New material on Marvell’s ‘Horatian Ode’ excites me more than any other subject, I would wager. It is one of the iconic poems upon which every Marvellian faces his or her own judgement day. … More Reading the Small Print: Marvell’s Horatian Ode
A defence of Nigel Smith’s ‘The Chameleon’, the new biography of the seventeenth-century poet and politican, Andrew Marvell. … More Karma Chameleon: A Defence of Nigel Smith’s Biography of Andrew Marvell
A poem of inexperience gone wrong, or experience writ large? Thoughts on Andrew Marvell’s ‘seduction’ poem, ‘To His Coy Mistress’. … More ‘To His Coy Mistress’? To Her Coy Master
A summary of research activity from January-March 2011. This features a lecture by Nigel Smith at the Andrew Marvell Centre in Hull; a teaching event at the University of York; and the biannual British Milton Seminar at Birmingham Central Library.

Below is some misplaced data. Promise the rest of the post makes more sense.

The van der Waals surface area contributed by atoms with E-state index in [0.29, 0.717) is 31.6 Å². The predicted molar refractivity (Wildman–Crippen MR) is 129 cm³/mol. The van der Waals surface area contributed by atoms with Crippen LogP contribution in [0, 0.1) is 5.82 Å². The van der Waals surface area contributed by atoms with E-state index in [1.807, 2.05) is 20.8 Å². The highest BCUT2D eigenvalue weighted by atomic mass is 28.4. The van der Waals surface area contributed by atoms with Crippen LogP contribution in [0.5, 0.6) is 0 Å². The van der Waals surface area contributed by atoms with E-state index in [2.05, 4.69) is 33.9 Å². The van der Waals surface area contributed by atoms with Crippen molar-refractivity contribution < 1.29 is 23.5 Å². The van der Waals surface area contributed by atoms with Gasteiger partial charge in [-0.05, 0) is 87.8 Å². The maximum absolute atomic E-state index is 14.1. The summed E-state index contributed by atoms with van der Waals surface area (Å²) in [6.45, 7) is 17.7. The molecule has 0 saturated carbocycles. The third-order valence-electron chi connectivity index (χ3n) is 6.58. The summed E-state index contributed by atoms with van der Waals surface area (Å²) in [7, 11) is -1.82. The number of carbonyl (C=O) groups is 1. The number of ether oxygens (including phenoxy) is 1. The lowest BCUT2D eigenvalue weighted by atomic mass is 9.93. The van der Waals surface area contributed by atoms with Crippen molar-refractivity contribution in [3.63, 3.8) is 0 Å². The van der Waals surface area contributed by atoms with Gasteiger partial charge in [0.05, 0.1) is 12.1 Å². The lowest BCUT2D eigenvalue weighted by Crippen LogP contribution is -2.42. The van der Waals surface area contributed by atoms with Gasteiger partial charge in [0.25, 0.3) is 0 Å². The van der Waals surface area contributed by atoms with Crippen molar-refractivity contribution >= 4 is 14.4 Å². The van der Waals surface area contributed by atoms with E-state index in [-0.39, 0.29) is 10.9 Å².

Hypocrisy often challenges us because it is flagrantly public. So what of Andrew Marvell’s satire on Tom May, who switched his allegiances to Parliament? … More Public Hypocrites and Private Anger: Tom May’s Death
Today I am presenting ‘Marvell in Manuscript and Print, 1649-1665’ at the English Postgraduate Forum in Leicester. Thoughts here on storytelling and expanding frontiers. … More Marvell in Manuscript and Print
Both professionally and personally, privacy has been a daunting and fascinating topic over the past two weeks. A paper entitled ‘Denying Authorship: Marvell, Maniban and the Quest for Privacy’ was given in Geneva, followed by ‘Marvell in Manuscript and Print: Public and Private Experiences, 1649-1660’ at the University of Hull. … More Presenting Privacy: Marvell and London